These two were not due to wake until 4.30pm, so I headed back into the city centre and once again reached St George’s Hall, where the Giant Uncle was due to make an appearance.

The previous night had been busy but the scene on St George’s Plateau on Saturday afternoon was something else entirely. Maybe it was because it was now the weekend, maybe it was because the weather was more clement, maybe it was because word had spread about how good the show was. Whatever the explanation, the area around St George’s Hall and Lime Street Station was packed with people, as families staked their place to ensure they had a good view.

Crowds gather at St George's Hall for the Sea Odyssey

All eyes were firmly fixed on London Road, as the excited crowd eagerly waited for the giant to appear from behind the Empire Theatre. There was a genuine sense that something special was about to happen. And when it did…

Oh my.

Sea Odyssey Diver at Lime Street

The crowd was transfixed by the behemoth in front of them. A raised eyebrow, a tip of the head, some hand gestures – they all combined to make this giant seem… human; like a new friend to the thousands of tiny people watching
in awe from below.

I was extremely jealous of the students in the halls of residence opposite, who had the best seats in the house for the whole thing.

Having safely arrived on Lime Street, the Uncle removed his helmet, sat down, closed his eyes… and slept.

Sea Odyssey Uncle Removes Helmet Sea Odyssey Uncle Sleeps

I turned to leave and head home, but this proved to be more difficult than I anticipated. Since my arrival, the crowds had swelled still further, and the whole area around Lime Street was a sea of humanity. It seemed as though all of Liverpool had decided to come into the town for the day and occupy one tiny area. It was a fantastic sight.

Crowds outside Lime Street station

At Liverpool Central, the queue to board trains stretched out of the station, through the shopping centre and out into Ranelagh Street. There were a few grumbles, but for the most part people were understanding. I think the transport problems were actually something to celebrate, being a side effect of the event’s popularity bringing in thousands (hundreds of thousands) of extra people into the city to see all that Liverpool has to offer.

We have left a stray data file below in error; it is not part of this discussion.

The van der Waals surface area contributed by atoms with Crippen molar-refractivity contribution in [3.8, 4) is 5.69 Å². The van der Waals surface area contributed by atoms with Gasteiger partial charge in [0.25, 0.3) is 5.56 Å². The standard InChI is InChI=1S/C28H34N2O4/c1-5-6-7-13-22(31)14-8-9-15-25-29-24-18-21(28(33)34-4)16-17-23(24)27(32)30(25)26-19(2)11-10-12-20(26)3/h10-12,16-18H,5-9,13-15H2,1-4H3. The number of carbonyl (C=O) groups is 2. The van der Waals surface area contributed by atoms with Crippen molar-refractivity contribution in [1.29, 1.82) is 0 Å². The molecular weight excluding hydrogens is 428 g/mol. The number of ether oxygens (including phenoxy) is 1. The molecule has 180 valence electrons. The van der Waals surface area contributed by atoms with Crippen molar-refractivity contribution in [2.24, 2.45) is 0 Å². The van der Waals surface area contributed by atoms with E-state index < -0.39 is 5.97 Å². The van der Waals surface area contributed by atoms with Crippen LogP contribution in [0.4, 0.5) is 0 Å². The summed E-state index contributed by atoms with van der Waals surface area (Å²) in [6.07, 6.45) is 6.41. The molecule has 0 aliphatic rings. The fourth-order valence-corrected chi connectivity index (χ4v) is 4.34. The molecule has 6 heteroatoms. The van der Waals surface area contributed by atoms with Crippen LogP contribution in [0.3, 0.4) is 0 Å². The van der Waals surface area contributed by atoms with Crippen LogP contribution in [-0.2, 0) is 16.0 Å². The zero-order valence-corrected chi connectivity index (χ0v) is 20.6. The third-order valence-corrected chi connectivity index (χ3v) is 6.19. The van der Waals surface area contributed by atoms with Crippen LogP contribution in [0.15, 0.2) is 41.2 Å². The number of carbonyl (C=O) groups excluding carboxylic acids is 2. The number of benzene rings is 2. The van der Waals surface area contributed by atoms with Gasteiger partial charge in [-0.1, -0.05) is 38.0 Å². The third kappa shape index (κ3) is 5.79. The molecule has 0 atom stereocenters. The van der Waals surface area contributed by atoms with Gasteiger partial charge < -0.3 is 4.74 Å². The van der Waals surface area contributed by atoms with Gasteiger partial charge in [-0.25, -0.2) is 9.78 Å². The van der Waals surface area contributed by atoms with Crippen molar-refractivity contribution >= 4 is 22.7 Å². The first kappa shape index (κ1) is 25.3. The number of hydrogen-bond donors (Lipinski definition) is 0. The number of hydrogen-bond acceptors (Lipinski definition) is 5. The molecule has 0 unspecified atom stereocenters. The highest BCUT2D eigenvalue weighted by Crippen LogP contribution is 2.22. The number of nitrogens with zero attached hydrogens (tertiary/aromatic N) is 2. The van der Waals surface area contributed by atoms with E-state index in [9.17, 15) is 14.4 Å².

Crowds at Liverpool Central station

I came home and, feeling tired, decided not to head back for the evening’s events. I now regret this decision, as I missed the grand finale at Kings Dock when the Uncle and Little Girl giants finally met. Reports are that when the two giants embraced, there wasn’t a dry eye in the place. We, the people of Liverpool have clearly taken these giant creatures into our hearts.

Hell, I had a tear in my eye, and I wasn’t even there – I just saw a picture on Twitter.

I want to offer genuine, huge, hearty, knee-slapping, standing ovation-style congratulations to Liverpool City Council and Royal de Luxe for putting on a huge, ambitious event. A few sourpusses will grumble about the amount it cost to stage (an estimated £1.5 million) but personally I could not be prouder.

It has put the city on the map for all the right reasons – check out the coverage in the Guardian, the BBC and the Telegraph, just for starters. It’s also brought in thousands of visitors to set the cash registers ringing in the local shops.

More importantly, the spectacle will have left a lasting impression on everyone who saw it, who will surely talk about it for years to come.

The only question now is: how can the city possibly top this in the future? I don’t know, but I can’t wait to find out!

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One Response
  1. Comment by Colin Jones
    23rd April 2012 at 2:04 pm

    I can only echo your final remarks heartfelt gratitude to the Royal De Luxe and Liverpool City Council economically I am sure this will prove to be a remarkable success for our city but for me it has brought a shining light and wonderful feelgood factor back to the people in these hard times a million thanks you’s.